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Analysis paper vs. review paper
Artistic works are common topics for papers. Often this is a book, poem or play, but it can also be a film, a piece of music or practically anything else that falls under the heading of art. There are many possibilities. There are also two distinct kinds of paper that can be written on these topics; these are analysis and review papers. Both discuss the work in detail, but they have very different aims and it's important not to get them mixed up.
Analysis papers and review papers have a number of differences, and these will affect both the aspects of the work you look at and what you say about them in your paper. It's probably a good idea to look at the main features of each then work out what those differences are.
The main purpose of an analysis paper is to examine the themes contained in the work and the techniques used by its creator. Here are two issues that are commonly explored:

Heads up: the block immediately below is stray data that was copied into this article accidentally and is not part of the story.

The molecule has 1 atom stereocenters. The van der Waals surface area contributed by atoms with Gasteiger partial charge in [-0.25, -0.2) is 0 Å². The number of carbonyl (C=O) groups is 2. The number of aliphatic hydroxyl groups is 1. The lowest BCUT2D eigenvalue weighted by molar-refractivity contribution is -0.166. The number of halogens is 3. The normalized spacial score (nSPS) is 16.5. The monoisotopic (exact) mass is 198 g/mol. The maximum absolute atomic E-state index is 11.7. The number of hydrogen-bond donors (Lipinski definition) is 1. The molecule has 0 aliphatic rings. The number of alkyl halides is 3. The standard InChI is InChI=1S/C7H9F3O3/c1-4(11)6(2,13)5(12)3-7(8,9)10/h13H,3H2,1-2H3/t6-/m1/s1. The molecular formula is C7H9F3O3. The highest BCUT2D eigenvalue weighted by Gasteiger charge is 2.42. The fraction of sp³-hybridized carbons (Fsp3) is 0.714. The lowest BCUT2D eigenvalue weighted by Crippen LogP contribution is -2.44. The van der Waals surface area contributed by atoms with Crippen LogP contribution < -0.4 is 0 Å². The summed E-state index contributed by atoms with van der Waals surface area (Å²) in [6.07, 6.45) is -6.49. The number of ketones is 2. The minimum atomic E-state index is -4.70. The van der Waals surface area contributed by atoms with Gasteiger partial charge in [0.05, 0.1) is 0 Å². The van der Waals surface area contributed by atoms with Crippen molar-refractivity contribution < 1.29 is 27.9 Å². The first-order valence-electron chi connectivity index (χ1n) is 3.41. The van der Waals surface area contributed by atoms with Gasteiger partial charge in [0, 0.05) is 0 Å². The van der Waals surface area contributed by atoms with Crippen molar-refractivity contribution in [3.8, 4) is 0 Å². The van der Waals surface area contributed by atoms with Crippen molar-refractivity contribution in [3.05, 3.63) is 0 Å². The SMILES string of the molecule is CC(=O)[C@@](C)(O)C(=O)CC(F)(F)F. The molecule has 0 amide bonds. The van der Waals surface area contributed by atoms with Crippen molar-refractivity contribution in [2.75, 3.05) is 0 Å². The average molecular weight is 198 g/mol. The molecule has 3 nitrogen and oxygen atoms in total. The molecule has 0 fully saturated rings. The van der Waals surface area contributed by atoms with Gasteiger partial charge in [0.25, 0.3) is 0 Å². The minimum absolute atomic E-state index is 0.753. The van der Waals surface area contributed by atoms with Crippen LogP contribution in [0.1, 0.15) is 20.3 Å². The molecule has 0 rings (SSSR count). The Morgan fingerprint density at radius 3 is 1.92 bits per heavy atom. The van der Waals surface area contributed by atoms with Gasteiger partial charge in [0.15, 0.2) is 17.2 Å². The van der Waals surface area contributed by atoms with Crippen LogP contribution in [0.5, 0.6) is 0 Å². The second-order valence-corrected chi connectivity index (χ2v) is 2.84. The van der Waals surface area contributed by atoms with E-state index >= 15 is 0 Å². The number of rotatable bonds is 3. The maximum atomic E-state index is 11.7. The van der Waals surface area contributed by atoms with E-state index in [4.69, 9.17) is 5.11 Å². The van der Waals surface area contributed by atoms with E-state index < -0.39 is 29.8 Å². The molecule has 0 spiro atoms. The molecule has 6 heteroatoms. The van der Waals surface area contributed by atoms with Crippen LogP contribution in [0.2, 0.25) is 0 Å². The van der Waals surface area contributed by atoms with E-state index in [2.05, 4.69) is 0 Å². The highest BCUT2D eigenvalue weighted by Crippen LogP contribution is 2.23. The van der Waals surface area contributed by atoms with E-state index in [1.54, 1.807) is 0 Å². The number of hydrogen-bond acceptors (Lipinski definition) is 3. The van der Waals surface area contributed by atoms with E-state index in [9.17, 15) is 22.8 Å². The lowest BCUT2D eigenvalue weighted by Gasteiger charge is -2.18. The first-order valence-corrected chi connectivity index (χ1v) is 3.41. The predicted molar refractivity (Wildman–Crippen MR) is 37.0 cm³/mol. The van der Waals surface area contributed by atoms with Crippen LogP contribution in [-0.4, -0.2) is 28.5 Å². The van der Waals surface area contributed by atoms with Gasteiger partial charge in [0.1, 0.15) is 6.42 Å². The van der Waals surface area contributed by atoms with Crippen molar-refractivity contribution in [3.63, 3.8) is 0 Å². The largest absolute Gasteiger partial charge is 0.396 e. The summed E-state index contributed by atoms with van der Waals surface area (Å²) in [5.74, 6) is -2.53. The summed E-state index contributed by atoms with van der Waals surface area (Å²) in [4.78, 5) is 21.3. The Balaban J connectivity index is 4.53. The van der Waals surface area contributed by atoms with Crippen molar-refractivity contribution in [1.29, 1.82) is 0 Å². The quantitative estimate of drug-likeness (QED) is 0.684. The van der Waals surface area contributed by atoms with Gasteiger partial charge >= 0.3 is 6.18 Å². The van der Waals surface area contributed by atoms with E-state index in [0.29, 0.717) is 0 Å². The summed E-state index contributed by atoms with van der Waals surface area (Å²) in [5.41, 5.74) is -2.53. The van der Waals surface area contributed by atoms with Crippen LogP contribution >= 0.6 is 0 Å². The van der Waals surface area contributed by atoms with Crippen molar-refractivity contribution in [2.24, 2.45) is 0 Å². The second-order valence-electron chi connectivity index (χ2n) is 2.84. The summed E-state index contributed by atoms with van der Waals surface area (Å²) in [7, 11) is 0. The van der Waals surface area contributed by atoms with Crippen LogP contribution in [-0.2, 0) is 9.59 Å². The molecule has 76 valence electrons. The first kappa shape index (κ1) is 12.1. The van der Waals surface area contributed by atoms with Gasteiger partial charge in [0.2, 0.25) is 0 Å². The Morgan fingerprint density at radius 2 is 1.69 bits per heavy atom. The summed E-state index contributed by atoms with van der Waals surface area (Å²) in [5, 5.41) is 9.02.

- How do characters relate to each other? What motivates them? This is often determined by the genre of the work; in a romantic novel, for example, the primary motivations will be sexual attraction, loyalty and jealousy. In a war novel like All Quiet on the Western Front they will be self-protection, idealism, fear and hatred.
- What themes are covered? Most written works explore one or more issues, often social, political or philosophical ones. Analysis essays often look at how a work treats conflict between races or genders, or how conflicts develop between the characters.
A review paper, by contrast, looks at the quality and effect of the work. Points that it examines could include the following:
- Are the characters believable? A review can comment on whether or not the characters act in ways that seem plausible.
- Are themes treated consistently?
- What was the effect of the work? Did it make the reader think about its themes or was it frustrating and difficult to follow?
- Is the work recommended? If the reviewer would not recommend the work they should also explain why not. "I didn't like it" isn't enough; the review needs to say exactly why this is the case. Of course if the work is recommended it should explain this too.
There's obviously some overlap between the two types and it's common for an analysis paper to include elements of review and vice versa. The differences are quite clear, though, and should be very obvious in the conclusion. Keep this in mind as you plan and write your paper to avoid any confusion.